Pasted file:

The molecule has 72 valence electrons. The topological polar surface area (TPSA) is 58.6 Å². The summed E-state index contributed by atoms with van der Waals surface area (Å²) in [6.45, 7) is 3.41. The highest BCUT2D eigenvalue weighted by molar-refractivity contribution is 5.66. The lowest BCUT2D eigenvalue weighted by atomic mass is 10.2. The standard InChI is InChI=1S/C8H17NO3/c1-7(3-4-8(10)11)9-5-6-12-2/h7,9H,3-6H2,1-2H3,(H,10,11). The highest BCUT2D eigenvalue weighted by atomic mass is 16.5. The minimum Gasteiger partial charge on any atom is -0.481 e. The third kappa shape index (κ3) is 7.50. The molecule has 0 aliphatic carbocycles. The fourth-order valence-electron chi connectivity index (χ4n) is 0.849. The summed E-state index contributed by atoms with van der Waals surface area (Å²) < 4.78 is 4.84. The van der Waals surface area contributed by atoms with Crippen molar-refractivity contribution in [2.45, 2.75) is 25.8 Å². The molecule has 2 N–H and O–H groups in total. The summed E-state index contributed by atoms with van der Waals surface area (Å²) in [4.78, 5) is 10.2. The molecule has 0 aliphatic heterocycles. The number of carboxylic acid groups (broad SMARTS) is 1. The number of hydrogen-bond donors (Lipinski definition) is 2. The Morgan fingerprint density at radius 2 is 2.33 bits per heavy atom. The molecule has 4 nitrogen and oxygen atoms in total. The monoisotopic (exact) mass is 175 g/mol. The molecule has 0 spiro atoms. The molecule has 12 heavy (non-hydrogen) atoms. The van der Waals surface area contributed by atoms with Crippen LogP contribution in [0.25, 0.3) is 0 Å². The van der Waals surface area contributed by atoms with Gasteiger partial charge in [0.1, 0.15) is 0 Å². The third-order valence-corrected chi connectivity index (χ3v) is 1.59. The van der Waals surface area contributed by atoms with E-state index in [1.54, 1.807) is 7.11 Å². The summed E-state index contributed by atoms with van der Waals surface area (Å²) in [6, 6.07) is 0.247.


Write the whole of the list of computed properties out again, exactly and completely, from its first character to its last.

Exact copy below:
The molecule has 72 valence electrons. The topological polar surface area (TPSA) is 58.6 Å². The summed E-state index contributed by atoms with van der Waals surface area (Å²) in [6.45, 7) is 3.41. The highest BCUT2D eigenvalue weighted by molar-refractivity contribution is 5.66. The lowest BCUT2D eigenvalue weighted by atomic mass is 10.2. The standard InChI is InChI=1S/C8H17NO3/c1-7(3-4-8(10)11)9-5-6-12-2/h7,9H,3-6H2,1-2H3,(H,10,11). The highest BCUT2D eigenvalue weighted by atomic mass is 16.5. The minimum Gasteiger partial charge on any atom is -0.481 e. The third kappa shape index (κ3) is 7.50. The molecule has 0 aliphatic carbocycles. The fourth-order valence-electron chi connectivity index (χ4n) is 0.849. The summed E-state index contributed by atoms with van der Waals surface area (Å²) < 4.78 is 4.84. The van der Waals surface area contributed by atoms with Crippen molar-refractivity contribution in [2.45, 2.75) is 25.8 Å². The molecule has 2 N–H and O–H groups in total. The summed E-state index contributed by atoms with van der Waals surface area (Å²) in [4.78, 5) is 10.2. The molecule has 0 aliphatic heterocycles. The number of carboxylic acid groups (broad SMARTS) is 1. The number of hydrogen-bond donors (Lipinski definition) is 2. The Morgan fingerprint density at radius 2 is 2.33 bits per heavy atom. The molecule has 4 nitrogen and oxygen atoms in total. The monoisotopic (exact) mass is 175 g/mol. The molecule has 0 spiro atoms. The molecule has 12 heavy (non-hydrogen) atoms. The van der Waals surface area contributed by atoms with Crippen LogP contribution in [0.25, 0.3) is 0 Å². The van der Waals surface area contributed by atoms with Gasteiger partial charge in [0.1, 0.15) is 0 Å². The third-order valence-corrected chi connectivity index (χ3v) is 1.59. The van der Waals surface area contributed by atoms with E-state index in [1.54, 1.807) is 7.11 Å². The summed E-state index contributed by atoms with van der Waals surface area (Å²) in [6, 6.07) is 0.247.